That the NYC watershed is exempt from fracking is all you need to know about the threat to water. I grew up in West Shokan, a town that was displaced in 1909 to make way for the Ashokan Reservoir. It has always been about what is best for the many (NYC metro) rather than the few (town of Olive). This is maybe the only time when having the reservoir has benefited my hometown, because to protect the drinking water of the metropolis - the watershed has to be spared.

But I hate to be NIMBY about this issue. I went to college in Oneonta and am very fond of Central New York as well. I don't find the reports about the Pennsylvania accidents anything but frightening. I can see the same type of incidents in our future. Look at PCBs and General Electric, as well as the sites of other industrial brown fields. It wasn't illegal at the time and now we are left with the mess. I think it is absolutely essential to know -- in advance - what's in the poison soup that is being shot into the rock.

We just suffered the wrath of mother nature with the twin hurricanes/tropical storms of Irene and Lee. This revised report was finished just before the flooding. I believe there needs to be additional analysis - how will you guarantee that whatever is the byproduct of fracking - it is kept safely away from us in the event of another natural disaster? What if fracking was already taking place and the flood waters contained its effluent in addition to the sewage, petroleum, pharmaceuticals, etc. it already contained? What would happen to our farmlands? Streams? Houses? Wildlife? Maybe it is time to take another trip to Pennsylvania to assess in the wake of Lee.

Even if the dangers can be mitigated there is no way you could risk sharing front and center the photo of the (supposedly) more pleasant-looking well site in the mitigation report. That is supposed to be a nice looking site? Why are the buildings red? It is nothing less than an offensive scar on the beautiful landscape.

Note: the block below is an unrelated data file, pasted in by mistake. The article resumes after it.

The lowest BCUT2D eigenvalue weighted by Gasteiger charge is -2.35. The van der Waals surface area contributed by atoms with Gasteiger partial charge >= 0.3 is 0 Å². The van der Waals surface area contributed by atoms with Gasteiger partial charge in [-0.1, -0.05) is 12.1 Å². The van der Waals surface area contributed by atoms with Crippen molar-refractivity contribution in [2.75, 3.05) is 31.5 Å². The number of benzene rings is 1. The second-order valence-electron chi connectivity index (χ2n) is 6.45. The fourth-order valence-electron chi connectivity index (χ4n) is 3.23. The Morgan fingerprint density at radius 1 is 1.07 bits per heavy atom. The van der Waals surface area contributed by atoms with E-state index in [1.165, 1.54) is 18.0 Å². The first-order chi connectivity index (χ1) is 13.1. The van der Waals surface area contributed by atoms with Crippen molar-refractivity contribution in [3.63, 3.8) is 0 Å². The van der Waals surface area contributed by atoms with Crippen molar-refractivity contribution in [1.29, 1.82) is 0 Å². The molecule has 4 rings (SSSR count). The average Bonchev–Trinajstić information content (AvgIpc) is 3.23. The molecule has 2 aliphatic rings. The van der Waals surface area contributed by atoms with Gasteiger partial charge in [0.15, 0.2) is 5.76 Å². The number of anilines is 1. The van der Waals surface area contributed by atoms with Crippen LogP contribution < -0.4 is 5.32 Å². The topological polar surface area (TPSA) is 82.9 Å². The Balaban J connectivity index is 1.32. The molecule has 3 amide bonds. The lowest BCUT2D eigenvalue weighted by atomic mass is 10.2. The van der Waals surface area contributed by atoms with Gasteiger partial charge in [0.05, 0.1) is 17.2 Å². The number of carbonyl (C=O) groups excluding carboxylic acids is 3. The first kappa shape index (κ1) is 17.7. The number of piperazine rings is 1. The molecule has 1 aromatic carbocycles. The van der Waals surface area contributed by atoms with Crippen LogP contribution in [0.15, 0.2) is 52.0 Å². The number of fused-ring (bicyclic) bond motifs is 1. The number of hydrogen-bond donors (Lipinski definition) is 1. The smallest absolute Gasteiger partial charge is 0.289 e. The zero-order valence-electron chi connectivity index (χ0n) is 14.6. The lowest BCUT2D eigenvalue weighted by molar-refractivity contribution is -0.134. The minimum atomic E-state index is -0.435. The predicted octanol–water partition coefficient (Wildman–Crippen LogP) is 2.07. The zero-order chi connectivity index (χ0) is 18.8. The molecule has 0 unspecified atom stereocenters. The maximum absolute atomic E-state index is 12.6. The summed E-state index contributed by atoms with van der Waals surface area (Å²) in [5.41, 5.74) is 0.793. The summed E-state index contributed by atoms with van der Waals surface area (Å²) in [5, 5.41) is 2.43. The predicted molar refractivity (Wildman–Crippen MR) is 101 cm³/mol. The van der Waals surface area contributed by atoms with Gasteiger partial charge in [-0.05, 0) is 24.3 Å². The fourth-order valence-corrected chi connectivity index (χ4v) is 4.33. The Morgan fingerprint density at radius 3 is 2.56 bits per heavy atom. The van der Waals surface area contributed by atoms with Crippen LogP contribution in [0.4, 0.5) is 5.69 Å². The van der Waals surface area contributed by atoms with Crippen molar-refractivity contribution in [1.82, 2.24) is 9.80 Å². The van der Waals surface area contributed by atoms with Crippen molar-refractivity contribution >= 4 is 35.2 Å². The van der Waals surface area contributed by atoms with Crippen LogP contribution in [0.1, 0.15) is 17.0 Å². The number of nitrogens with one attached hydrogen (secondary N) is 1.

I confess I am not up on the science of water or engineering and my analysis includes nonquantitative emotions. But that doesn't mean they are not valid in a cost / benefit analysis equation. They may be difficult to quantify, but they are real and should not be casually discounted.

The "long short-term" economic benefits to Central NY may well be persuasive to local folks. I don't know; I am not sure how the residents feel who live where the wells will be nearby, but their opinions are very important to me. I always feel when there are environmental questions that I can't stand the corporate environmental interests as much as I can't stand the industry lobbyists, so I am trying to keep an open mind, and sincerely hope that the public comment period does have a positive impact, and isn't simply superficially crossing the T and dotting the I for administrative law compliance. Thanks for reading.

Monday, September 26, 2011

Yesterday in church there was more information promulgated about the upcoming changes in Mass, which will take place on November 27. Interesting to me that what we say now was written in 1973, a result of changing from Latin to the language of the people (of course in our case, that's English). The planned revisions have been in the works for nine years and are supposed to reflect improvements in translation.